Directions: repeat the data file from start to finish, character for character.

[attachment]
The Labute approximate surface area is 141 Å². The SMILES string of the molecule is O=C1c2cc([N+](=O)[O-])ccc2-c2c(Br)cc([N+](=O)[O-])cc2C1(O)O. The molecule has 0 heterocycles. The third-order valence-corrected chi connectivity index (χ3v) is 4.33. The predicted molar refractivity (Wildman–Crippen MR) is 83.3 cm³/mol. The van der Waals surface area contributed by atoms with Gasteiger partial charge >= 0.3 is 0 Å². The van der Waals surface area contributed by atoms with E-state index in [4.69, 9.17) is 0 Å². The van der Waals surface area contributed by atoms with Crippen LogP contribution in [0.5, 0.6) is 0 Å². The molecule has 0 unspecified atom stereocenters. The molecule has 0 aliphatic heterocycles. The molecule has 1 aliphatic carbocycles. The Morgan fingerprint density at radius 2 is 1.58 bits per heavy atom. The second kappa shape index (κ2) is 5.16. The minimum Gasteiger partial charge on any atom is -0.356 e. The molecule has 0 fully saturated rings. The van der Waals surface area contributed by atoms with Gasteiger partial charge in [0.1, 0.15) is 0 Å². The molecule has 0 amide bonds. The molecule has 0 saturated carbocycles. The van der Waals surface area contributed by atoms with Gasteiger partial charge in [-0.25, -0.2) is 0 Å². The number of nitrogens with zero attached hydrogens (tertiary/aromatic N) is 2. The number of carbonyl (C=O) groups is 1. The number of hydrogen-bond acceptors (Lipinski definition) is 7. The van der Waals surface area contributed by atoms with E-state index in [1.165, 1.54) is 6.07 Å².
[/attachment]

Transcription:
The Labute approximate surface area is 141 Å². The SMILES string of the molecule is O=C1c2cc([N+](=O)[O-])ccc2-c2c(Br)cc([N+](=O)[O-])cc2C1(O)O. The molecule has 0 heterocycles. The third-order valence-corrected chi connectivity index (χ3v) is 4.33. The predicted molar refractivity (Wildman–Crippen MR) is 83.3 cm³/mol. The van der Waals surface area contributed by atoms with Gasteiger partial charge >= 0.3 is 0 Å². The van der Waals surface area contributed by atoms with E-state index in [4.69, 9.17) is 0 Å². The van der Waals surface area contributed by atoms with Crippen LogP contribution in [0.5, 0.6) is 0 Å². The molecule has 0 unspecified atom stereocenters. The molecule has 0 aliphatic heterocycles. The molecule has 1 aliphatic carbocycles. The Morgan fingerprint density at radius 2 is 1.58 bits per heavy atom. The second kappa shape index (κ2) is 5.16. The minimum Gasteiger partial charge on any atom is -0.356 e. The molecule has 0 fully saturated rings. The van der Waals surface area contributed by atoms with Gasteiger partial charge in [0.1, 0.15) is 0 Å². The molecule has 0 amide bonds. The molecule has 0 saturated carbocycles. The van der Waals surface area contributed by atoms with Gasteiger partial charge in [-0.25, -0.2) is 0 Å². The number of nitrogens with zero attached hydrogens (tertiary/aromatic N) is 2. The number of carbonyl (C=O) groups is 1. The number of hydrogen-bond acceptors (Lipinski definition) is 7. The van der Waals surface area contributed by atoms with E-state index in [1.165, 1.54) is 6.07 Å².